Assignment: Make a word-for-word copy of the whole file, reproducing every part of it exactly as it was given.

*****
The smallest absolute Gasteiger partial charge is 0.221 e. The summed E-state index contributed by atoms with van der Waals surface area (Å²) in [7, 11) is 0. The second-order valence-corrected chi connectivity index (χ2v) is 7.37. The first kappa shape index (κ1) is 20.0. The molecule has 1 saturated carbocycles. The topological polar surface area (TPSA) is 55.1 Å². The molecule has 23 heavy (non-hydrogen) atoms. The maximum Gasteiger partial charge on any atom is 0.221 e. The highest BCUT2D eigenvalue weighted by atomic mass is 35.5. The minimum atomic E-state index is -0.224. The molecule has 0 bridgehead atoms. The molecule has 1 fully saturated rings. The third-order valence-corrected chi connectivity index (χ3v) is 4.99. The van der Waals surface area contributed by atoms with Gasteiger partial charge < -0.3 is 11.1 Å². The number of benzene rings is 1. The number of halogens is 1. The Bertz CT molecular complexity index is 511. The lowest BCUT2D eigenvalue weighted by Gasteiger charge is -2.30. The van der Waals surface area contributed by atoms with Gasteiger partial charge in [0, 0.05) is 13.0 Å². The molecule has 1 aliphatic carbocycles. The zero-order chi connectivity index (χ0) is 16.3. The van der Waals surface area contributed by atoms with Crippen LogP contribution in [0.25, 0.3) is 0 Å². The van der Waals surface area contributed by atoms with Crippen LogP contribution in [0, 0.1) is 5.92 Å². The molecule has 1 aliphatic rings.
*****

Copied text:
The smallest absolute Gasteiger partial charge is 0.221 e. The summed E-state index contributed by atoms with van der Waals surface area (Å²) in [7, 11) is 0. The second-order valence-corrected chi connectivity index (χ2v) is 7.37. The first kappa shape index (κ1) is 20.0. The molecule has 1 saturated carbocycles. The topological polar surface area (TPSA) is 55.1 Å². The molecule has 23 heavy (non-hydrogen) atoms. The maximum Gasteiger partial charge on any atom is 0.221 e. The highest BCUT2D eigenvalue weighted by atomic mass is 35.5. The minimum atomic E-state index is -0.224. The molecule has 0 bridgehead atoms. The molecule has 1 fully saturated rings. The third-order valence-corrected chi connectivity index (χ3v) is 4.99. The van der Waals surface area contributed by atoms with Gasteiger partial charge < -0.3 is 11.1 Å². The number of benzene rings is 1. The number of halogens is 1. The Bertz CT molecular complexity index is 511. The lowest BCUT2D eigenvalue weighted by Gasteiger charge is -2.30. The van der Waals surface area contributed by atoms with Gasteiger partial charge in [0, 0.05) is 13.0 Å². The molecule has 1 aliphatic carbocycles. The zero-order chi connectivity index (χ0) is 16.3. The van der Waals surface area contributed by atoms with Crippen LogP contribution in [0.25, 0.3) is 0 Å². The van der Waals surface area contributed by atoms with Crippen LogP contribution in [0, 0.1) is 5.92 Å². The molecule has 1 aliphatic rings.